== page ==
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Tuesday
May102011

Older iOS Devices Outselling Newer Android Devices

John Paczkowski at All Things D posted an interesting article today.  It seems Apple's older iOS devices are outselling newer Android devices.

Canaccord Genuity analyst Michael Walkley says his retail checks show continued strong demand for the iPhone 3GS at AT&T and iPad 1 at Verizon, even as the iPhone 4 and iPad 2 continue to fly off the shelves. At AT&T, for example, the iPhone 3GS is outselling newer Android phones like the HTC Inspire and Motorola Atrix.

The article speculates that—just as Apple is already the winner at the high end of the market—they are poised to possibly be the winner at the low end of the market too.

Thursday
Apr282011

Most iPhone/Android Comparisons Flawed

In an article at The Loop, Jim Dalrymple argues that you can't compare the iPhone to Android.

Here is the first giant flaw — you may have noticed in the headline of this story. You cannot compare Android to an iPhone. That’s comparing an operating system to a hardware device.

The man has a point.  He correctly points out that you wouldn't compare a single model of Mercedes against all cars that GM makes.  The same is true for the iPhone/Android comparison.

Dalrymple points out that it is more appropriate to compare operating systems.

Now, let’s take a look at the operating systems in the U.S. According to reports released this month by comScore, if you factor in all of the devices that use iOS including iPhones, iPads and iPodtouches, Apple reached 37.9 million people. Android, according to the data, reached 23.8 million on phones and tablets.

That’s a 59 percent lead for iOS over Android.

Logical and true.

Thursday
Apr282011

Mobile Sales: iPhone Gains, Android Slips

Market research company The NPD Group has announced their analysis of mobile phone market share in the United States.

In the first quarter (Q1) of this year Apple's mobile phone sales reached 14 percent of the U.S. market. Apple outranked HTC, Motorola and RIM as the third-largest handset brand in the U.S., behind Samsung at 23 percent and LG at 18 percent. After launching on Verizon's network in February, Apple's iPhone 4 further solidified its position as the top-selling mobile phone in the U.S., while iPhone 3GS, Motorola Droid X, HTC EVO 4G, and HTC Droid Incredible rounded out NPD's top-five mobile phone handset ranking.

The report goes on to state that Apple's launch of the iPhone 4 on Verizon's network is what allowed the iPhone to expand its market share, previously held back by AT&T exclusivity.

At the same time, Andoird OS lost ground in market share, falling to 50 percent of smartphone unit sales compared to 53 percent during the previous quarter.

Sunday
Apr242011

BlackBerry PlayBook: No iPad Competitor

Galen Gruman at InfoWorld has reviewed the BlackBerry PlayBook, Research in Motion's new 7" tablet. In what might be the most negative product review I've ever read, Gruman doesn't pull any punches in his assessment of the device.

After spending a couple of days with the final product, it's clear that the PlayBook is a useless device whose development is unfinished.  Not only can it not compete with the Apple iPad, it can't compete with the second-best tablet, Motorola Xoom, nor even the marginal Android tablets such as the Galaxy Tab that use the smartphone version of Android OS rather than the Honeycomb tablet version. In fact, if my choice were between a PlayBook and a Windows 7 tablet -- my benchmark for unusability -- I think I'd rather go sans tablet.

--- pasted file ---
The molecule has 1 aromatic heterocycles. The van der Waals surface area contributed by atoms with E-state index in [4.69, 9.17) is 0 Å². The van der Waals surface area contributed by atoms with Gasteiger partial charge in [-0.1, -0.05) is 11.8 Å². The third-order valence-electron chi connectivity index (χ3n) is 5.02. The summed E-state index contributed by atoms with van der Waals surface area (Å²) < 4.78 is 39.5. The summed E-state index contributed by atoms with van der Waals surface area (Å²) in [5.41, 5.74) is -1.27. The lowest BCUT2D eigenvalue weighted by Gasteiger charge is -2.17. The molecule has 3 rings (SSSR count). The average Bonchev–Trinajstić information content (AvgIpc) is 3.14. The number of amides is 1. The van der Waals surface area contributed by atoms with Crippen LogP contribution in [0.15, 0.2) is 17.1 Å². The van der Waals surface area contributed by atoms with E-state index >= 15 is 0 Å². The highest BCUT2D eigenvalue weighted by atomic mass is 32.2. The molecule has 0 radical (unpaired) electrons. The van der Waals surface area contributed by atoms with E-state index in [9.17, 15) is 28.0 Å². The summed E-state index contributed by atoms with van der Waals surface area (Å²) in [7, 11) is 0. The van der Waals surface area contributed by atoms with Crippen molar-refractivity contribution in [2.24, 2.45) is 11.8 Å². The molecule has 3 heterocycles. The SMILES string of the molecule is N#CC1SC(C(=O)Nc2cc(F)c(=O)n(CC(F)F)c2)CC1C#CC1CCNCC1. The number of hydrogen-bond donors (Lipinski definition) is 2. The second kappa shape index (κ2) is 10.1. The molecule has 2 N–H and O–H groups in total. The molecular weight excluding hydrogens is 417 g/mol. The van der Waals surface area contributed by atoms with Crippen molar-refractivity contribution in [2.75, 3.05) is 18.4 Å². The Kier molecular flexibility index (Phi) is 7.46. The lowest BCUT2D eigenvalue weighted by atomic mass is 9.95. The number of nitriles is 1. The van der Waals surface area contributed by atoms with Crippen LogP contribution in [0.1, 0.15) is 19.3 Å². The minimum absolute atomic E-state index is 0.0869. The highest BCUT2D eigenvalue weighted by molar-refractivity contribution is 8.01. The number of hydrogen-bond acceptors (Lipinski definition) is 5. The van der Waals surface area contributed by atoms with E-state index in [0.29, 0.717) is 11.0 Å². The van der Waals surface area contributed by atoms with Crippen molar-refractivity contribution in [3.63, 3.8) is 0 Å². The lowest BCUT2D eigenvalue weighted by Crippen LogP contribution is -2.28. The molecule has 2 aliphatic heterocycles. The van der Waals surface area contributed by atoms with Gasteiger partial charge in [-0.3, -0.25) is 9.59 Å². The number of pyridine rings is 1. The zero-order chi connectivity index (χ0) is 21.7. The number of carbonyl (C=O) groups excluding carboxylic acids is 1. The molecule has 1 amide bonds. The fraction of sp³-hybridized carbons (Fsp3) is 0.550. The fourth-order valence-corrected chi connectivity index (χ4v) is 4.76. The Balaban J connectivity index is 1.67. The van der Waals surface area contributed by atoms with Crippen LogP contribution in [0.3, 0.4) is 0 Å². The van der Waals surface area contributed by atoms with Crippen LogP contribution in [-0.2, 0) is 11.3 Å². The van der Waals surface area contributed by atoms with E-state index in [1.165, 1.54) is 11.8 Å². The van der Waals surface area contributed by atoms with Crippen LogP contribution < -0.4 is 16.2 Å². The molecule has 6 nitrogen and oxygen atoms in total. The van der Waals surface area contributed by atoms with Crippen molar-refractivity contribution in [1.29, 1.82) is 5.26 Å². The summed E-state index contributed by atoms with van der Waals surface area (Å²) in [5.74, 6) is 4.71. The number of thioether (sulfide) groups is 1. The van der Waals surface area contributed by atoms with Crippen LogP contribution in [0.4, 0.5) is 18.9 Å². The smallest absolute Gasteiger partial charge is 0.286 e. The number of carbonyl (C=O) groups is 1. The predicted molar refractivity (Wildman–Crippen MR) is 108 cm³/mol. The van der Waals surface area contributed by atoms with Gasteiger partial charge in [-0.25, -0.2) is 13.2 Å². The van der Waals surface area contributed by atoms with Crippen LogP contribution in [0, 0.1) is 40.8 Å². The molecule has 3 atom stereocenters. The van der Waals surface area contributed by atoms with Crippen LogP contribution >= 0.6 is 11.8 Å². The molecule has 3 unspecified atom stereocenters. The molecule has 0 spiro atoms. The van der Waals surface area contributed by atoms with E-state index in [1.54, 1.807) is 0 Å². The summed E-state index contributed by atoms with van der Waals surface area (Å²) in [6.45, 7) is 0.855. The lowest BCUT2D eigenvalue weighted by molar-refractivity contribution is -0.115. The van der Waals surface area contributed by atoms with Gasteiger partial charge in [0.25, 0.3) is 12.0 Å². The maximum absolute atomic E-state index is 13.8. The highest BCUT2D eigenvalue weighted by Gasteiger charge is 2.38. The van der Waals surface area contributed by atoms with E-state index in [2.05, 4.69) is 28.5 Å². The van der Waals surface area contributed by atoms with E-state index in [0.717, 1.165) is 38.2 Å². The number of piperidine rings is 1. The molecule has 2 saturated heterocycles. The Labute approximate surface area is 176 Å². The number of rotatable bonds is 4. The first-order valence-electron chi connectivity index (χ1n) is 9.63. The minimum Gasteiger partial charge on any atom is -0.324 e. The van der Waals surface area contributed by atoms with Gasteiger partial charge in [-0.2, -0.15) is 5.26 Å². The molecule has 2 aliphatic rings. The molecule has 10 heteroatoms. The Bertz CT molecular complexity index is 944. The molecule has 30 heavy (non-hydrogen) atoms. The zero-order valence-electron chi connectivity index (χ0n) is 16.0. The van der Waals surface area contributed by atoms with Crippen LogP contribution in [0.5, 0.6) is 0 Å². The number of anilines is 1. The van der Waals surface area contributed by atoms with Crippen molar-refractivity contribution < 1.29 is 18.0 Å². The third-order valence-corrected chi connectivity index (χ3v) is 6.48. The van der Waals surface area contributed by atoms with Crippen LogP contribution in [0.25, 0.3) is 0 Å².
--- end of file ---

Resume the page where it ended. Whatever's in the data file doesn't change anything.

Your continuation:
Ouch!

But wait... like Android OS, the PlayBook supports Flash, so it has to be better than an iPad, right? Um, no!

On the bright side, the PlayBook supports Flash, with no need to download a player as on Android. But Flash objects are often slow to load, and some would not function. That's an issue Flash also has on Android, as my colleague Neil McAllister discovered in his extensive Flash tests. It's becoming increasingly clear to me that Flash and mobile don't mix.

Hmm, I seem to recall someone else saying that Flash and mobile don't mix. Who was that? Oh yeah, it was Apple CEO Steve Jobs in his April 10, 2010 open letter titled Thoughts on Flash.

Thursday
Apr212011

iPhone 4 Tracking Brouhaha

Yesterday, a pair of security researchers (Alasdair Allan and Pete Warden) announced the discovery that the iPhone 4 and iPad 3G are regularly recording the position of the device to a hidden consolidated.db cache file.  Their "discovery" spawned a whirlwind of controversy, including this morning's news of a letter sent to Apple CEO Steve Jobs by Senator Al Franken (D-MN).

Today, network security and forensics expert Alex Levinson stepped forward to explain that the hidden consolidated.db cache file is neither new nor secret.  In fact, the existence of the file was mentioned in iOS Forensic Analysis: for iPhone, iPad and iPod touch, a book to which Levinson was a contributor.  The book was released on December 5, 2010.

For me, it's much ado about nothing.  Anyone carrying any sort of mobile phone can be tracked by their mobile provider.  I guess if I was engaged in criminal activity or I was cheating on my spouse, I might have more reason to be concerned.  But the moment I started carrying a mobile device that relies on cellular towers or WiFi hotspots, and features a GPS chip to determine its position, it was pretty easy to figure out that my movements could be tracked.

By the way, Android OS device owners should take note that their devices are tracking position into a similar cache file.  Though, it appears the Android OS does not keep a very long record.